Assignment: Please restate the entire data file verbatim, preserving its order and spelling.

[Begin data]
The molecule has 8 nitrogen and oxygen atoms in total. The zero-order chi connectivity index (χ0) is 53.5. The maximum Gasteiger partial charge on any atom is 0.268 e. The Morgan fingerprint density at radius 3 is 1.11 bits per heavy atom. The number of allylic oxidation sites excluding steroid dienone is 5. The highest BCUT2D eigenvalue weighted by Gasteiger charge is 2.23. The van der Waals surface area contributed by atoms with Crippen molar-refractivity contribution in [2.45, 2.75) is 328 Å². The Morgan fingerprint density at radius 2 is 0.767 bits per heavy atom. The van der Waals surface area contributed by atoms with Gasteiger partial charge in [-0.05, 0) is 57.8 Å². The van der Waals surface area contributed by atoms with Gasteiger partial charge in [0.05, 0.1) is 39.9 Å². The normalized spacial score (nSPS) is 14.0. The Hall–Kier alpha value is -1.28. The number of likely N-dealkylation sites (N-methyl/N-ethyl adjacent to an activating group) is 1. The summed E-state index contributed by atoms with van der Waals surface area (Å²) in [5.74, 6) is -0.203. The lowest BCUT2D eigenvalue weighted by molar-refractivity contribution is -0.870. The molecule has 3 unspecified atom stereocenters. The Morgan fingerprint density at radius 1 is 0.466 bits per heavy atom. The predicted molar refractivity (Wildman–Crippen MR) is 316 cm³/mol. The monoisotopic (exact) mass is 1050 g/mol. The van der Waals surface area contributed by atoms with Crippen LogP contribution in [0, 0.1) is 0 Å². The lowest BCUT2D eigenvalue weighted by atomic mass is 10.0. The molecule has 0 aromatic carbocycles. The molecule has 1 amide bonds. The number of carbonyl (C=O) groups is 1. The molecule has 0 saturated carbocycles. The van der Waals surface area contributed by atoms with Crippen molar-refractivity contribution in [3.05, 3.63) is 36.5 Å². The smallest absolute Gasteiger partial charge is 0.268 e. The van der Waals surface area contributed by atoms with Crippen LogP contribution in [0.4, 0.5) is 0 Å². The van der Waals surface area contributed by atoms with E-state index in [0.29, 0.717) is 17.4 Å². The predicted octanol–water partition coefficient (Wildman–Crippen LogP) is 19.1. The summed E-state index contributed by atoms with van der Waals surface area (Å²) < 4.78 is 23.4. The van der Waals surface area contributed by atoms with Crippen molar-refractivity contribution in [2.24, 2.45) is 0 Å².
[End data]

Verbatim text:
The molecule has 8 nitrogen and oxygen atoms in total. The zero-order chi connectivity index (χ0) is 53.5. The maximum Gasteiger partial charge on any atom is 0.268 e. The Morgan fingerprint density at radius 3 is 1.11 bits per heavy atom. The number of allylic oxidation sites excluding steroid dienone is 5. The highest BCUT2D eigenvalue weighted by Gasteiger charge is 2.23. The van der Waals surface area contributed by atoms with Crippen molar-refractivity contribution in [2.45, 2.75) is 328 Å². The Morgan fingerprint density at radius 2 is 0.767 bits per heavy atom. The van der Waals surface area contributed by atoms with Gasteiger partial charge in [-0.05, 0) is 57.8 Å². The van der Waals surface area contributed by atoms with Gasteiger partial charge in [0.05, 0.1) is 39.9 Å². The normalized spacial score (nSPS) is 14.0. The Hall–Kier alpha value is -1.28. The number of likely N-dealkylation sites (N-methyl/N-ethyl adjacent to an activating group) is 1. The summed E-state index contributed by atoms with van der Waals surface area (Å²) in [5.74, 6) is -0.203. The lowest BCUT2D eigenvalue weighted by molar-refractivity contribution is -0.870. The molecule has 3 unspecified atom stereocenters. The Morgan fingerprint density at radius 1 is 0.466 bits per heavy atom. The predicted molar refractivity (Wildman–Crippen MR) is 316 cm³/mol. The monoisotopic (exact) mass is 1050 g/mol. The van der Waals surface area contributed by atoms with Crippen LogP contribution in [0, 0.1) is 0 Å². The lowest BCUT2D eigenvalue weighted by atomic mass is 10.0. The molecule has 0 aromatic carbocycles. The molecule has 1 amide bonds. The number of carbonyl (C=O) groups is 1. The molecule has 0 saturated carbocycles. The van der Waals surface area contributed by atoms with Crippen molar-refractivity contribution in [3.05, 3.63) is 36.5 Å². The smallest absolute Gasteiger partial charge is 0.268 e. The van der Waals surface area contributed by atoms with Crippen LogP contribution in [0.4, 0.5) is 0 Å². The van der Waals surface area contributed by atoms with E-state index in [0.29, 0.717) is 17.4 Å². The predicted octanol–water partition coefficient (Wildman–Crippen LogP) is 19.1. The summed E-state index contributed by atoms with van der Waals surface area (Å²) < 4.78 is 23.4. The van der Waals surface area contributed by atoms with Crippen molar-refractivity contribution in [2.24, 2.45) is 0 Å².